The Many Robin Hoods 9

Walker thought that Robert Hode may have been born between the years 1285 and 1295, the son of Adam Hood who appears in the Wakefield Manor Court Rolls from 1274 to 1314, and possibly a forester in the employ of the Earl of Warenne, the lord of the manor of Wakefield. Robert Hode, as Walker tells us, appears in numerous notices in the Manor Court Rolls between the years 1308 and 1315, and he was frequently brought before the Steward of the Court for taking firewood; he was reprimanded and usually fined twopence. There are other records of a Robert Hodde/Hod in 1308.  Walker tells us that towards the end of 1316 Edward II called upon his nobles to raise a troop of their tenants to fight against the Scots who were making raids into Northumberland. Earl Warenne was to provide 200 foot soldiers, which the bailiff of the Manor Court picked by election from some of the lord’s tenants to go in the King’s army to Scotland, and at a Manor Court he called upon those elected to attend the muster. Robert Hode was elected to serve, but he did not attend the muster and was fined. There was another muster in 1317, and the Manor Court rolls only give the names of the tenants who did not respond to the summons and were therefore fined. Robert Hode’s name does not appear so Walker concluded that he had attended the muster.

Thomas, earl of Lancaster, lord of the manor of Pontefract, also became lord of the manor of Wakefield, and to him the tenants of the manor owed their allegiance. Once again there was a call to arms, this time by the Earl himself, who objected to the King’s misgovernment of the kingdom. Lancaster called for a levy of the tenants of his manors of Pontefract and Wakefield in order to raise two thousand footmen. According to Walker, Robert Hode was one of those who obeyed the summons and took up military service as an archer under the new lord, as his name does not appear among those tenants of the manor, who were fined for not attending the muster roll when called upon to do so by Simon de Balderston, Steward of the manor. Holt has rightly pointed out that the absence of Robin Hode’s name could mean that he had not been summonsed at all. There are no surviving court rolls covering the muster for the Earl of Lancaster’s army that fought at Boroughbridge in 1322, yet Walker maintained that Robert Hode must once more have served.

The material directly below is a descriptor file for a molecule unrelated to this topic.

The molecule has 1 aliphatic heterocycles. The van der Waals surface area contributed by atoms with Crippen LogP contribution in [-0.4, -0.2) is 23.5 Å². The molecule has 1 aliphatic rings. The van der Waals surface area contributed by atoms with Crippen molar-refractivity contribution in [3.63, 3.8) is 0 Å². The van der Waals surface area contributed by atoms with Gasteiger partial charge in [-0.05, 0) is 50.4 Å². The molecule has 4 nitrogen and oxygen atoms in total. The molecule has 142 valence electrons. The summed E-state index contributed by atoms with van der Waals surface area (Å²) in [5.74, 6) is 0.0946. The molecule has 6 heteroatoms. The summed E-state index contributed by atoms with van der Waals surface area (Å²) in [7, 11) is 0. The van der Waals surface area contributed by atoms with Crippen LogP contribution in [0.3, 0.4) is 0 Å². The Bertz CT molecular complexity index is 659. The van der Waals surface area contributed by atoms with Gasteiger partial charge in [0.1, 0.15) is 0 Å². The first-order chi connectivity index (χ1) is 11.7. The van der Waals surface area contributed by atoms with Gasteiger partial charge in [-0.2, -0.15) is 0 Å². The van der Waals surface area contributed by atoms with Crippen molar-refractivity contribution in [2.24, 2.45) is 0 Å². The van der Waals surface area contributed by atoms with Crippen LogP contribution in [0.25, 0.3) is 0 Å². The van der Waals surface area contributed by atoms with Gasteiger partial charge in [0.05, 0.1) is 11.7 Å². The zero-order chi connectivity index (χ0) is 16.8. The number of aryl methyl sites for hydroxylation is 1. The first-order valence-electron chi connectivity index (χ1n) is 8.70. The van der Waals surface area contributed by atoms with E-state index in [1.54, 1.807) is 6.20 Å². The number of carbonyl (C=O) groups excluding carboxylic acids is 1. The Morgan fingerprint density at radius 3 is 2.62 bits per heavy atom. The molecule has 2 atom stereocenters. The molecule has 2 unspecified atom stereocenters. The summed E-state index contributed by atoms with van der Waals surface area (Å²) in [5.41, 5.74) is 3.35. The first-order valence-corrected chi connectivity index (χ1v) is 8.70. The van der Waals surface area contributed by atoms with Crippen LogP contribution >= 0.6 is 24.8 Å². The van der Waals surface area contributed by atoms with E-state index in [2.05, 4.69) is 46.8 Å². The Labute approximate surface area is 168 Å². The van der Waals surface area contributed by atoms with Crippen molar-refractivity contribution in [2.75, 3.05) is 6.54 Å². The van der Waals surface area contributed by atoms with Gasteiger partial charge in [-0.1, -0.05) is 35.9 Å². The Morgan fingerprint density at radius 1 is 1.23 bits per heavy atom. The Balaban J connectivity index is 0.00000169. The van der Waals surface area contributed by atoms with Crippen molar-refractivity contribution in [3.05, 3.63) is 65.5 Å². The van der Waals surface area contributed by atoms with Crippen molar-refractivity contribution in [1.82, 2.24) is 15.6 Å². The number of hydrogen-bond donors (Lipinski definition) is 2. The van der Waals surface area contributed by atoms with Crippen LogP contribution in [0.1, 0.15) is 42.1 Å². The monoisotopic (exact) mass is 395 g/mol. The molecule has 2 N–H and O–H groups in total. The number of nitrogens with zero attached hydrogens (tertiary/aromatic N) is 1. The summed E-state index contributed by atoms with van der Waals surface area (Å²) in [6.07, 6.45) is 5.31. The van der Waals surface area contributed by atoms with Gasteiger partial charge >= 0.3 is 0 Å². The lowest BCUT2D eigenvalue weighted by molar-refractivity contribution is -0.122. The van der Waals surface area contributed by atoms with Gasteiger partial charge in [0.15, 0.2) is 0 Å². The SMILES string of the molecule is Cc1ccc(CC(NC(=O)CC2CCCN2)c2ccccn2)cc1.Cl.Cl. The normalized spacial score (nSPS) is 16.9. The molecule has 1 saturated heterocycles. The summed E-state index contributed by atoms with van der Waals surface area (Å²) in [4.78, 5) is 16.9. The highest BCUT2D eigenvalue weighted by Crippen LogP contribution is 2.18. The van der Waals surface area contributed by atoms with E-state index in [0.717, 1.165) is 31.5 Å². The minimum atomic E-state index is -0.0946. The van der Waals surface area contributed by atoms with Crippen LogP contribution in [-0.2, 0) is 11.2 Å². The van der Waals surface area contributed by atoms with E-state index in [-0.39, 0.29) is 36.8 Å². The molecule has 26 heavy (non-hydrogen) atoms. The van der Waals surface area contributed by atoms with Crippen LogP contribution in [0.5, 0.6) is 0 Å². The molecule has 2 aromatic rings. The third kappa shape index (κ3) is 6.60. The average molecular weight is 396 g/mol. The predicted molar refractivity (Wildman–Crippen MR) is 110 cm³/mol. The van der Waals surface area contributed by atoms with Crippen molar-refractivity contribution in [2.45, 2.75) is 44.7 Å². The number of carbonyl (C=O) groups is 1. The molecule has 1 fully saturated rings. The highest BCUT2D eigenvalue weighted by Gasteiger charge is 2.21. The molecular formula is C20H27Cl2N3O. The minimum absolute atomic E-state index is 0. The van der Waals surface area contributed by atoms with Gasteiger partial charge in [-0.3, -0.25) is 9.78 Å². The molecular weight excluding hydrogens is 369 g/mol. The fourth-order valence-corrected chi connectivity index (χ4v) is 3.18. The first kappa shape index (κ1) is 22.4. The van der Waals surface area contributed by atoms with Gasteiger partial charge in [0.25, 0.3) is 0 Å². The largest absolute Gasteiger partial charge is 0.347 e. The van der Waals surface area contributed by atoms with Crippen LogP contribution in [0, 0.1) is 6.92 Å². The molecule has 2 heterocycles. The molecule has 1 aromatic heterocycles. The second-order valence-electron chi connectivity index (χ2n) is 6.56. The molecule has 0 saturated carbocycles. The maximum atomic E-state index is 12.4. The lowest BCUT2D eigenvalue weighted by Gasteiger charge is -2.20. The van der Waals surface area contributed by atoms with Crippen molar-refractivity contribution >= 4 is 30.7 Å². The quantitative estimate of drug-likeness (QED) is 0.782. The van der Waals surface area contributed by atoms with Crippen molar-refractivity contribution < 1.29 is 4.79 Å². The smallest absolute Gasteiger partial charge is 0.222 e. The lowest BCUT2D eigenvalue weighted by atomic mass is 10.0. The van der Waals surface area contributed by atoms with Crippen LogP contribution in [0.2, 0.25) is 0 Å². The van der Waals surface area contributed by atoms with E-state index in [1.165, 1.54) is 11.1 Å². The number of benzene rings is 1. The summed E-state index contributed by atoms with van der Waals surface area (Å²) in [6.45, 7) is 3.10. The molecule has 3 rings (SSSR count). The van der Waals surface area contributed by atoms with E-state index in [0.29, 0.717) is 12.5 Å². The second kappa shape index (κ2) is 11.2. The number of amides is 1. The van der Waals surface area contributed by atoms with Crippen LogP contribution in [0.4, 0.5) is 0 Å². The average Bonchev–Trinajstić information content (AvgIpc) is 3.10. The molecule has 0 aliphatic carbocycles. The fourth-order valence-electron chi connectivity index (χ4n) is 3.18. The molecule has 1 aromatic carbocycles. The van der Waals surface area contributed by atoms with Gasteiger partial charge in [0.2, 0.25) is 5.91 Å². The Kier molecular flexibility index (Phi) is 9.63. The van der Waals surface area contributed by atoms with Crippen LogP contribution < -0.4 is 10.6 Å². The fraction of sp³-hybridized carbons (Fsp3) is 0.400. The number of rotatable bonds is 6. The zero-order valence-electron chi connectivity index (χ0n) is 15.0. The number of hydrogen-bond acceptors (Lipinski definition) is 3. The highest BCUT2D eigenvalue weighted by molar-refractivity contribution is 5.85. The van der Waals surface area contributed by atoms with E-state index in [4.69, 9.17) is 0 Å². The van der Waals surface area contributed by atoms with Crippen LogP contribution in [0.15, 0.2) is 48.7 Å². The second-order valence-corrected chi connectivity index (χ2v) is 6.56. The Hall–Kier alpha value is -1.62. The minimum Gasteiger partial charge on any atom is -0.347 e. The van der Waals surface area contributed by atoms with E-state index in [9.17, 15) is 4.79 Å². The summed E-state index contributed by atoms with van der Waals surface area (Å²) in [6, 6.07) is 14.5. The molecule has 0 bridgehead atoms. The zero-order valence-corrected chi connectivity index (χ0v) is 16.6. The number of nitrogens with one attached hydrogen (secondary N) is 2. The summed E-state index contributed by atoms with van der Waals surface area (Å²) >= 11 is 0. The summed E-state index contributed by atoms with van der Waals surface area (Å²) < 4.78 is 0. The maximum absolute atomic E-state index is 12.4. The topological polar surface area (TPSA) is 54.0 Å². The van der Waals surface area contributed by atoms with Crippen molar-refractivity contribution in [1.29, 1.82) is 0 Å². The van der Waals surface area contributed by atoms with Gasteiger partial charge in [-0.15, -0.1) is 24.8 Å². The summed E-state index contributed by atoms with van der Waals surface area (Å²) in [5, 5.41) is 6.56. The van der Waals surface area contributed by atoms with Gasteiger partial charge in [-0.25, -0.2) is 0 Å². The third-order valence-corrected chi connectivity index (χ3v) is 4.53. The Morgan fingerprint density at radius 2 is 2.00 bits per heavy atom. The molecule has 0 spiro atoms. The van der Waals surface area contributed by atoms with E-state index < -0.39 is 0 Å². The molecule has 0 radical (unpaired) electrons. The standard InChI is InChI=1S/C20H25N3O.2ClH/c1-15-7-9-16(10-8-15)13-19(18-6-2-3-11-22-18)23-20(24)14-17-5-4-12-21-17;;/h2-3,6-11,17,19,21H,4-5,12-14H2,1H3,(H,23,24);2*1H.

Walker mentions another record of Robert Hode in the Wakefield Manor Court Rolls in 1335, when he was summoned to appear before the Court for ‘resisting the lord of the manor’. He seemed certain that Robert Hode was part of the Earl’s army at Boroughbridge, as he mentions the ‘Contrariants Roll’ of 1322, preserved in the Wakefield Manor office, with the name or position of the properties with the rents received from the same, sometimes with the name of the former owner, then a Contrariant, the name given to the supporters of the Earl of Lancaster after the battle of Boroughbridge. He goes on to say that among these properties is one with ‘a rent of 23d. for a dwelling-house of five chambers of new construction on Bichill, Wakefield’. Walker believed that this was the land obtained by Robert and Matilda Hode in 1316, which is again mentioned in the Manor Court Rolls in 1357 and 1358 as ‘a tenement of Bichill formerly in the tenure of Robert Hode’. Holt discovered that there was no proof Robert Hode had built a dwelling house of five chambers on Bichill, this was a ‘tendentious error apparently based on an elementary misreading of the Latin record’, and no mention of it in the Contrariants Roll. Holt’s further comments are that ‘Walker’s additions to Hunter’s case are a tissue of errors’. The reality is that there remains two separate men: Robert Hode who was a tenant of the manor of Wakefield, but no proof that he was a dispossesed supporter of the Earl of Lancaster, and Robyn Hod porter of the chamber; and there is nothing plausible to identify the two as one and the same person.